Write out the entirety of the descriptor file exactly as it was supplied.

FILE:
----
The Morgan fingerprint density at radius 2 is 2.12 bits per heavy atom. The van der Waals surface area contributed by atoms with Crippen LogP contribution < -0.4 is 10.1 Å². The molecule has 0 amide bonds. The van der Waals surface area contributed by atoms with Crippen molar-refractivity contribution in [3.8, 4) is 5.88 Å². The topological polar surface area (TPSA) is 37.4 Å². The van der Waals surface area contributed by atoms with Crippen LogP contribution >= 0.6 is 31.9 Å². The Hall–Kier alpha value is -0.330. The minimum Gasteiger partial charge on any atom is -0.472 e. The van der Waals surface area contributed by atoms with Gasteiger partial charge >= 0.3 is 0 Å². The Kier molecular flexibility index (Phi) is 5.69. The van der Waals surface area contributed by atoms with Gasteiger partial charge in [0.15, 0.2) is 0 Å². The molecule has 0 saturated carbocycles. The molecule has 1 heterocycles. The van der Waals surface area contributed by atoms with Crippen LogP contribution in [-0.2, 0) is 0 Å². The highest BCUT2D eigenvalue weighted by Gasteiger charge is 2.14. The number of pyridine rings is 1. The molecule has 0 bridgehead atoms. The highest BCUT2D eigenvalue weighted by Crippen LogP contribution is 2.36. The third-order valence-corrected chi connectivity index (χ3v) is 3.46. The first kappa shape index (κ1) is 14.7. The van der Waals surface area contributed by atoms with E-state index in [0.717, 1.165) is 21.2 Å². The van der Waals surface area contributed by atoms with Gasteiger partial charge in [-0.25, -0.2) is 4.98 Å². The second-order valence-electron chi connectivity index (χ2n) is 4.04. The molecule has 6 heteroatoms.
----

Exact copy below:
The Morgan fingerprint density at radius 2 is 2.12 bits per heavy atom. The van der Waals surface area contributed by atoms with Crippen LogP contribution < -0.4 is 10.1 Å². The molecule has 0 amide bonds. The van der Waals surface area contributed by atoms with Crippen molar-refractivity contribution in [3.8, 4) is 5.88 Å². The topological polar surface area (TPSA) is 37.4 Å². The van der Waals surface area contributed by atoms with Crippen LogP contribution >= 0.6 is 31.9 Å². The Hall–Kier alpha value is -0.330. The minimum Gasteiger partial charge on any atom is -0.472 e. The van der Waals surface area contributed by atoms with Gasteiger partial charge >= 0.3 is 0 Å². The Kier molecular flexibility index (Phi) is 5.69. The van der Waals surface area contributed by atoms with Gasteiger partial charge in [0.15, 0.2) is 0 Å². The molecule has 0 saturated carbocycles. The molecule has 1 heterocycles. The van der Waals surface area contributed by atoms with Crippen LogP contribution in [-0.2, 0) is 0 Å². The highest BCUT2D eigenvalue weighted by Gasteiger charge is 2.14. The number of pyridine rings is 1. The molecule has 0 bridgehead atoms. The highest BCUT2D eigenvalue weighted by Crippen LogP contribution is 2.36. The third-order valence-corrected chi connectivity index (χ3v) is 3.46. The first kappa shape index (κ1) is 14.7. The van der Waals surface area contributed by atoms with E-state index in [0.717, 1.165) is 21.2 Å². The van der Waals surface area contributed by atoms with Gasteiger partial charge in [-0.25, -0.2) is 4.98 Å². The second-order valence-electron chi connectivity index (χ2n) is 4.04. The molecule has 6 heteroatoms.